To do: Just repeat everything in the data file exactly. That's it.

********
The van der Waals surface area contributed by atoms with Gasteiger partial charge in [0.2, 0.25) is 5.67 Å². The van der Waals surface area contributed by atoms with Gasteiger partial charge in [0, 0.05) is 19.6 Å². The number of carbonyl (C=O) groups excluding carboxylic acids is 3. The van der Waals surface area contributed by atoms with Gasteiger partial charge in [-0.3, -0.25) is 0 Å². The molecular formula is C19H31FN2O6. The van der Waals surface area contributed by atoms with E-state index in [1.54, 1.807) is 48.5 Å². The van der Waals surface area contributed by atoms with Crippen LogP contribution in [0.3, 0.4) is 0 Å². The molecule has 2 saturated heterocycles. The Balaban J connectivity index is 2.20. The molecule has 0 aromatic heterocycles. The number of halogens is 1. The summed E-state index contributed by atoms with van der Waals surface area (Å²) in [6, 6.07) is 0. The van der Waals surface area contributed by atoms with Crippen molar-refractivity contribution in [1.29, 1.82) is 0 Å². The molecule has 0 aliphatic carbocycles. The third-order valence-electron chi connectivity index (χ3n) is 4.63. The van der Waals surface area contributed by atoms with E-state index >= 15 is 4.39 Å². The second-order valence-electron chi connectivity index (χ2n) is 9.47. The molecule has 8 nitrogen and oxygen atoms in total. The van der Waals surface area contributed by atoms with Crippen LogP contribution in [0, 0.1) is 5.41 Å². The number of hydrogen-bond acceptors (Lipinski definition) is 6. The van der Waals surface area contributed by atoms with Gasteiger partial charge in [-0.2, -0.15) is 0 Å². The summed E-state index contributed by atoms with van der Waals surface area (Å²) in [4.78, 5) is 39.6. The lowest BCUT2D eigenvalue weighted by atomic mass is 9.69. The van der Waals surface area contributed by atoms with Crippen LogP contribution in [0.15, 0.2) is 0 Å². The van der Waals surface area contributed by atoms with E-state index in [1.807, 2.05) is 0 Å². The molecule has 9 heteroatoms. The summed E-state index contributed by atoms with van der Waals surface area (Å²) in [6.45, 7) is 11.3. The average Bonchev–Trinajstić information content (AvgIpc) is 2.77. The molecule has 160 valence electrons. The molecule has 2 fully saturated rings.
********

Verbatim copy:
The van der Waals surface area contributed by atoms with Gasteiger partial charge in [0.2, 0.25) is 5.67 Å². The van der Waals surface area contributed by atoms with Gasteiger partial charge in [0, 0.05) is 19.6 Å². The number of carbonyl (C=O) groups excluding carboxylic acids is 3. The van der Waals surface area contributed by atoms with Gasteiger partial charge in [-0.3, -0.25) is 0 Å². The molecular formula is C19H31FN2O6. The van der Waals surface area contributed by atoms with E-state index in [1.54, 1.807) is 48.5 Å². The van der Waals surface area contributed by atoms with Crippen LogP contribution in [0.3, 0.4) is 0 Å². The molecule has 2 saturated heterocycles. The Balaban J connectivity index is 2.20. The molecule has 0 aromatic heterocycles. The number of halogens is 1. The summed E-state index contributed by atoms with van der Waals surface area (Å²) in [6, 6.07) is 0. The van der Waals surface area contributed by atoms with Crippen molar-refractivity contribution in [1.29, 1.82) is 0 Å². The molecule has 0 aliphatic carbocycles. The third-order valence-electron chi connectivity index (χ3n) is 4.63. The van der Waals surface area contributed by atoms with E-state index >= 15 is 4.39 Å². The second-order valence-electron chi connectivity index (χ2n) is 9.47. The molecule has 8 nitrogen and oxygen atoms in total. The van der Waals surface area contributed by atoms with Crippen LogP contribution in [0, 0.1) is 5.41 Å². The number of hydrogen-bond acceptors (Lipinski definition) is 6. The van der Waals surface area contributed by atoms with Gasteiger partial charge in [-0.2, -0.15) is 0 Å². The summed E-state index contributed by atoms with van der Waals surface area (Å²) in [4.78, 5) is 39.6. The lowest BCUT2D eigenvalue weighted by atomic mass is 9.69. The van der Waals surface area contributed by atoms with Crippen LogP contribution in [0.15, 0.2) is 0 Å². The van der Waals surface area contributed by atoms with E-state index in [1.807, 2.05) is 0 Å². The molecule has 9 heteroatoms. The summed E-state index contributed by atoms with van der Waals surface area (Å²) in [6.45, 7) is 11.3. The average Bonchev–Trinajstić information content (AvgIpc) is 2.77. The molecule has 160 valence electrons. The molecule has 2 fully saturated rings.